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The Week in Film: Trying to avoid making a Star Wars pun

There’s a risk you’ll be sick of people of people shouting “May The 4th be with you” by the time you read this so Video Nasties Podcast and History Of Horror Podcast host Christopher Brown offers some different options, than just revisiting George Lucas’s classics.



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The Fourth Estate

05/05/2015 – 07:00 pm
The Church of London (71a Gallery) – 71a Leonard St, London, EC2A 4QS

With politics and the media so deeply ingrained together it seems an apt time, with the election only days away, for this documentary to get a showing. It premiered a few weeks ago, but this screening marks the start of its tour, including a screening at Liverpool Small Cinema on Saturday. The tale of how far the press was willing to go to get their stories has slowly been laid bare to the public over the last few years. From the carnival of shocking stories that came out of the Leveson Inquiry through to court cases and prison sentences this is low-budget film, featuring information from two years of interviews, that promises to be as shocking as any of the horror films on offer this week.



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Requiem For A Village

07/05/2015 – 07:30 pm
Liverpool Small Cinema – 57-59 Victoria Street, Liverpool, L1 6DE

An incredibly rare chance to see this odd little folk horror on the big screen. Director David Gladwell used locals from the area and created a story that is a tangled mix of genres and ideas, Requiem For A Village starts as a simple enough contrast between the old ways of countryside competing with the depressing feel of modern day encroaching. Before long though we see the dead rise and some shocking scenes of sexual violence in an incredibly angry ode to the loss and change of Suffolk country-life. Gladwell is best known for his work as an editor on Lindsay Anderson’s If…. and O Lucky Man! but this shows he has a unique voice as a writer and director too



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Schizoid AKA Lizard In A Woman’s Skin

08/05/2015 – 12:00 pm
QUAD – Market Square, Cathedral Quarter, Derby, DE1 3AS

Before Lucio Fulci made a name for himself with Zombie Flesh Eaters and the Gates Of Hell Trilogy he was a gun-for-hire director creating a variety of genre films. During this period he occasionally stumbled into horror. Although not up to the same extremes as he became known for, Lizard In A Woman’s Skin is a giallo movie with plenty of psychedelic dream sequences and sleaze. The film hints at what the director was capable of later down the line, with outrageous plot twists and a thick layer of sex. To add to the exploitation feel of the screening this is an old 35mm print, no doubt adding a layer of grim and scratchiness to proceedings.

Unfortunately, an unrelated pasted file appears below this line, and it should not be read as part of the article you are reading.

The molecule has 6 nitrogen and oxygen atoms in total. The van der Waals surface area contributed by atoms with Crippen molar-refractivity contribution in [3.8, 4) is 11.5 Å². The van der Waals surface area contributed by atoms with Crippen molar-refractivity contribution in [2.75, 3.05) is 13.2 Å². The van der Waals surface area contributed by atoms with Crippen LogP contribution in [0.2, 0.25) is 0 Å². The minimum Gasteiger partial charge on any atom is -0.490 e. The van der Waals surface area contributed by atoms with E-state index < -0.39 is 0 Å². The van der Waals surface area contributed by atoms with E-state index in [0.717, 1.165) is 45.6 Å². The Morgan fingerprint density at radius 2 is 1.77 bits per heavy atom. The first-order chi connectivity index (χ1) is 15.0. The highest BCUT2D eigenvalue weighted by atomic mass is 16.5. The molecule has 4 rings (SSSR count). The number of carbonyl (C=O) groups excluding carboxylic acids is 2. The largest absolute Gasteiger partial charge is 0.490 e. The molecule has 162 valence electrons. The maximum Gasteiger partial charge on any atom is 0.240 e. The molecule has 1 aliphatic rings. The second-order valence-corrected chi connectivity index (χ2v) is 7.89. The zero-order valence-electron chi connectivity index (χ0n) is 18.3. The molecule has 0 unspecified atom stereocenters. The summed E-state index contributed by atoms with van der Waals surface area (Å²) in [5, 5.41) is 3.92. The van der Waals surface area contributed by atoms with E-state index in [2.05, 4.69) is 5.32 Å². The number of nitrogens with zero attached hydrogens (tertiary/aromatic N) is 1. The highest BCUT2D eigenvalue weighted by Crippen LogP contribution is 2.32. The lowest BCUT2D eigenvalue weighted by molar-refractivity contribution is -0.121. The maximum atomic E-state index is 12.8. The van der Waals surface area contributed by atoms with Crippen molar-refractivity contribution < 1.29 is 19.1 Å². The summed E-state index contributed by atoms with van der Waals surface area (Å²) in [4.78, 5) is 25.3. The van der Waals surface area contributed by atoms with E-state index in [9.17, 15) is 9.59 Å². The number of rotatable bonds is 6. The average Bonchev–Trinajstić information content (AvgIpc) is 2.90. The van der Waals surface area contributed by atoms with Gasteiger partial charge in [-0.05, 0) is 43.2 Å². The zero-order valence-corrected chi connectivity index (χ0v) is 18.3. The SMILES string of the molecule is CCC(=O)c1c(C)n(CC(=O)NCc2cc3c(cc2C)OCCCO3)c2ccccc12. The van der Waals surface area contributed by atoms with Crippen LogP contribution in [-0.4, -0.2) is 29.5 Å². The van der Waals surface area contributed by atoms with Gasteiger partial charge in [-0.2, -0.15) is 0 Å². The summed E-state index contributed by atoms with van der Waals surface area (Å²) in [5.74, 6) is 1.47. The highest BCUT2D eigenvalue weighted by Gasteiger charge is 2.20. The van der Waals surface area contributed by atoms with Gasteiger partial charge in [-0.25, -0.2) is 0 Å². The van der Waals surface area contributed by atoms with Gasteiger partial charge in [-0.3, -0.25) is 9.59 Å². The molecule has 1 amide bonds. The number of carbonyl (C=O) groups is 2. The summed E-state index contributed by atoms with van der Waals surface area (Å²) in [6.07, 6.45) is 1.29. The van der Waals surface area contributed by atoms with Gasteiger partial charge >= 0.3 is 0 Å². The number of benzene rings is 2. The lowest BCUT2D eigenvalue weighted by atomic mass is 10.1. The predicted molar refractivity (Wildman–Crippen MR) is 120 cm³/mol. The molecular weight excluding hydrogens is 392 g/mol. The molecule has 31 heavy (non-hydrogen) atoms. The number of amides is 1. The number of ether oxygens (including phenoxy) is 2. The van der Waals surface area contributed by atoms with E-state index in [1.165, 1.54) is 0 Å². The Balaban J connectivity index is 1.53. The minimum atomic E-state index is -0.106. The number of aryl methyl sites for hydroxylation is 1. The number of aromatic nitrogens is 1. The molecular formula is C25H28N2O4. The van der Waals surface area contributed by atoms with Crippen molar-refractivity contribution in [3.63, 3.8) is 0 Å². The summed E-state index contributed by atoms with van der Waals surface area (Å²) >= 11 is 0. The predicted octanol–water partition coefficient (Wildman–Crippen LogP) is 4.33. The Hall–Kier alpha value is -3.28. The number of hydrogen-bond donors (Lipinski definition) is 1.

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Ida

09/05/2015 – 05:00 pm
Saffron Screen – Saffron Walden County High School, Audley End Road, Saffron Walden, Essex CB11 4UH

There is something deeply romantic about the old Academy Ratio. Even though we all grew up with it on our televisions there is something more cinematic about it now. Certainly it screams to be shown on the big screen, with its tight framing feeling alien on our widescreen TVs at home. Paweł Pawlikowski’s moving and intimate film, 2015’s Oscar for Best Foreign Language Film, has a stark black and white palate but beautiful raw cinematography, making this perfect to be seen on the big screen. Set in 1960s Poland, it is the story of a young soon-to-be nun who is sent to her only living relative, before taking her vows.



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Baby Face

09/05/2015 – 07:30 pm
The Horse Hospital Colonnade – Bloomsbury London WC1N 1JD

The Hayes Code made Hollywood cinema deeply boring for a while, with its obsession of cleaning the screen of smut. The chance to see anything that is pre-code, especially concerning sex, is a fascinating insight into the time. There always seems to be something slightly off about early 1930s movies covering more adult themes than you would expect. The story follows a woman who uses her sensuality to get ahead in life. Marketed with the tag line, “She had it and made it pay”, the film’s talk about sex made it notorious.


HONOURABLE MENTIONS

While I could have picked a huge amount of the Derby Film Festival it feels wrong, as somebody who writes about horror, to miss off two fantastic documentaries they are showing this week. Electric Boogaloo: The Wild, Untold Story of Cannon, covers the golden age of the production company and distributors. They created some cracking 80s arthouse films, while making plenty of, very enjoyable, straight to video tosh too (much to the joy of their fans). Last year’s Jake West documentary Draconian Days covers censorship in the UK from 1985 through to 1999. You won’t be surprised from the title that there was plenty of it, although the amount of power one person could wield is dazzling in this entertainingly told look.


Christopher Brown is a writer and journalist who has worked for regional, national and international newspapers and magazines for the last 15 years. In his spare time he has recently been working on a number of projects, including The Night Gallery Podcast (covering then classic Rod Serling series), Video Nasties Podcast (on the notorious 80s film scare) and A History Of Horror Podcast (looking at extreme cinema through the decades). He’s a fan of horror cinema and is engaged in bringing films to community spaces.


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